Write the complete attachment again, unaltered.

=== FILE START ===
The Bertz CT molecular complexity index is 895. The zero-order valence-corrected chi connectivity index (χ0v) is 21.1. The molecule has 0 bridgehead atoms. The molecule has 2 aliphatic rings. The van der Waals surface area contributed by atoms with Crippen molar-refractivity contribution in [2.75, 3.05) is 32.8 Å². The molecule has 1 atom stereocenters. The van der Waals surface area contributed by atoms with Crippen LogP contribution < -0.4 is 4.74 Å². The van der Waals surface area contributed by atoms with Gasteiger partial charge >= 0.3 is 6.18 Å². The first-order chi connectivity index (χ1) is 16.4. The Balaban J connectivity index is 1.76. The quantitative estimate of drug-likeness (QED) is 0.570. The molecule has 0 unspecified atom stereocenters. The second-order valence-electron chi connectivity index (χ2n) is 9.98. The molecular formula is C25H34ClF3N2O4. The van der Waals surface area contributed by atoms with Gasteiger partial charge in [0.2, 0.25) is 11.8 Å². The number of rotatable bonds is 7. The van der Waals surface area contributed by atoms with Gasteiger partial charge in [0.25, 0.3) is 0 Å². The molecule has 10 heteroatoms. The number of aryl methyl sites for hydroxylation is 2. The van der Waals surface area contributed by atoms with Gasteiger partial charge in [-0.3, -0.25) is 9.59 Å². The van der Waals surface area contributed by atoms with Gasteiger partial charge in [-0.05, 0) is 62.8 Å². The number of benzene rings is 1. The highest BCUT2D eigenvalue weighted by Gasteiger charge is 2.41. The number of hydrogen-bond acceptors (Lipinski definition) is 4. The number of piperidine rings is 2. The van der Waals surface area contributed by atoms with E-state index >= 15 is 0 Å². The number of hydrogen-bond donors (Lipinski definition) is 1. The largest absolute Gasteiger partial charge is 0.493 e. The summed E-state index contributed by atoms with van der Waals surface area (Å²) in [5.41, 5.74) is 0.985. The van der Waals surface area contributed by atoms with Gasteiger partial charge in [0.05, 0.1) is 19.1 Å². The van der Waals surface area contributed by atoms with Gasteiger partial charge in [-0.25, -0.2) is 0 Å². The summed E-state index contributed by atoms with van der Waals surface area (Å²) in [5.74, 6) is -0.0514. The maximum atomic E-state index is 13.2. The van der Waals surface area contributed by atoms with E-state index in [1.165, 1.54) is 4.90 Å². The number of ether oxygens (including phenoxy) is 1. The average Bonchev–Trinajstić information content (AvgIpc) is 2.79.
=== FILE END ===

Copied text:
The Bertz CT molecular complexity index is 895. The zero-order valence-corrected chi connectivity index (χ0v) is 21.1. The molecule has 0 bridgehead atoms. The molecule has 2 aliphatic rings. The van der Waals surface area contributed by atoms with Crippen molar-refractivity contribution in [2.75, 3.05) is 32.8 Å². The molecule has 1 atom stereocenters. The van der Waals surface area contributed by atoms with Crippen LogP contribution < -0.4 is 4.74 Å². The van der Waals surface area contributed by atoms with Gasteiger partial charge >= 0.3 is 6.18 Å². The first-order chi connectivity index (χ1) is 16.4. The Balaban J connectivity index is 1.76. The quantitative estimate of drug-likeness (QED) is 0.570. The molecule has 0 unspecified atom stereocenters. The second-order valence-electron chi connectivity index (χ2n) is 9.98. The molecular formula is C25H34ClF3N2O4. The van der Waals surface area contributed by atoms with Gasteiger partial charge in [0.2, 0.25) is 11.8 Å². The number of rotatable bonds is 7. The van der Waals surface area contributed by atoms with Gasteiger partial charge in [0.25, 0.3) is 0 Å². The molecule has 10 heteroatoms. The number of aryl methyl sites for hydroxylation is 2. The van der Waals surface area contributed by atoms with Gasteiger partial charge in [-0.3, -0.25) is 9.59 Å². The van der Waals surface area contributed by atoms with Gasteiger partial charge in [-0.05, 0) is 62.8 Å². The number of benzene rings is 1. The highest BCUT2D eigenvalue weighted by Gasteiger charge is 2.41. The number of hydrogen-bond acceptors (Lipinski definition) is 4. The number of piperidine rings is 2. The van der Waals surface area contributed by atoms with E-state index >= 15 is 0 Å². The number of hydrogen-bond donors (Lipinski definition) is 1. The largest absolute Gasteiger partial charge is 0.493 e. The summed E-state index contributed by atoms with van der Waals surface area (Å²) in [5.41, 5.74) is 0.985. The van der Waals surface area contributed by atoms with Gasteiger partial charge in [0.05, 0.1) is 19.1 Å². The van der Waals surface area contributed by atoms with Gasteiger partial charge in [-0.25, -0.2) is 0 Å². The summed E-state index contributed by atoms with van der Waals surface area (Å²) in [5.74, 6) is -0.0514. The maximum atomic E-state index is 13.2. The van der Waals surface area contributed by atoms with E-state index in [1.165, 1.54) is 4.90 Å². The number of ether oxygens (including phenoxy) is 1. The average Bonchev–Trinajstić information content (AvgIpc) is 2.79.